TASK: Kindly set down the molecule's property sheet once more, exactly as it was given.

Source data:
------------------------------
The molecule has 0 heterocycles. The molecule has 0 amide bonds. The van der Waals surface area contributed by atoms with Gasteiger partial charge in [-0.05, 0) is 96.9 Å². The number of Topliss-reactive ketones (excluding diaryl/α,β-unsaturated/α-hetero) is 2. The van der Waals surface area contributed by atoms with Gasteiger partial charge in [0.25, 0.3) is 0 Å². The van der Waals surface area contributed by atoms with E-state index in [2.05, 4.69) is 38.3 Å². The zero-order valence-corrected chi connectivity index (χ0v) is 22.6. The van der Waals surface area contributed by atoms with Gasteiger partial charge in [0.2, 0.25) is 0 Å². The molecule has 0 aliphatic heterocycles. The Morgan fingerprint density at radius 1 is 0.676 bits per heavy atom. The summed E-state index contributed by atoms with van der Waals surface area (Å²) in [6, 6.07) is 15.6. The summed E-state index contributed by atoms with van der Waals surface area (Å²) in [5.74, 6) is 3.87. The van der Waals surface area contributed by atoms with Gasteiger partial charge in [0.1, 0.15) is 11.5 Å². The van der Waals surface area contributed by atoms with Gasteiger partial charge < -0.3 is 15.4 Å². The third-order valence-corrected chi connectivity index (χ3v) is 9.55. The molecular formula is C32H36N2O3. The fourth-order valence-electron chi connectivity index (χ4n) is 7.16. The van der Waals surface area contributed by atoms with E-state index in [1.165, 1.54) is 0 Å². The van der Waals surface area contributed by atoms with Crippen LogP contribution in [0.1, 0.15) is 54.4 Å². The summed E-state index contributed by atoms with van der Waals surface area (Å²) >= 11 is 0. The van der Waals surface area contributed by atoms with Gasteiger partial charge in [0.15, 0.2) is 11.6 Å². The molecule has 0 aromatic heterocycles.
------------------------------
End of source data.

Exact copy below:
The molecule has 0 heterocycles. The molecule has 0 amide bonds. The van der Waals surface area contributed by atoms with Gasteiger partial charge in [-0.05, 0) is 96.9 Å². The number of Topliss-reactive ketones (excluding diaryl/α,β-unsaturated/α-hetero) is 2. The van der Waals surface area contributed by atoms with Gasteiger partial charge in [0.25, 0.3) is 0 Å². The van der Waals surface area contributed by atoms with E-state index in [2.05, 4.69) is 38.3 Å². The zero-order valence-corrected chi connectivity index (χ0v) is 22.6. The van der Waals surface area contributed by atoms with Gasteiger partial charge in [0.2, 0.25) is 0 Å². The molecule has 0 aliphatic heterocycles. The Morgan fingerprint density at radius 1 is 0.676 bits per heavy atom. The summed E-state index contributed by atoms with van der Waals surface area (Å²) in [6, 6.07) is 15.6. The summed E-state index contributed by atoms with van der Waals surface area (Å²) in [5.74, 6) is 3.87. The van der Waals surface area contributed by atoms with Gasteiger partial charge in [0.1, 0.15) is 11.5 Å². The van der Waals surface area contributed by atoms with Gasteiger partial charge < -0.3 is 15.4 Å². The third-order valence-corrected chi connectivity index (χ3v) is 9.55. The molecular formula is C32H36N2O3. The fourth-order valence-electron chi connectivity index (χ4n) is 7.16. The van der Waals surface area contributed by atoms with E-state index in [1.165, 1.54) is 0 Å². The van der Waals surface area contributed by atoms with Crippen LogP contribution in [0.1, 0.15) is 54.4 Å². The summed E-state index contributed by atoms with van der Waals surface area (Å²) >= 11 is 0. The van der Waals surface area contributed by atoms with Gasteiger partial charge in [0.15, 0.2) is 11.6 Å². The molecule has 0 aromatic heterocycles.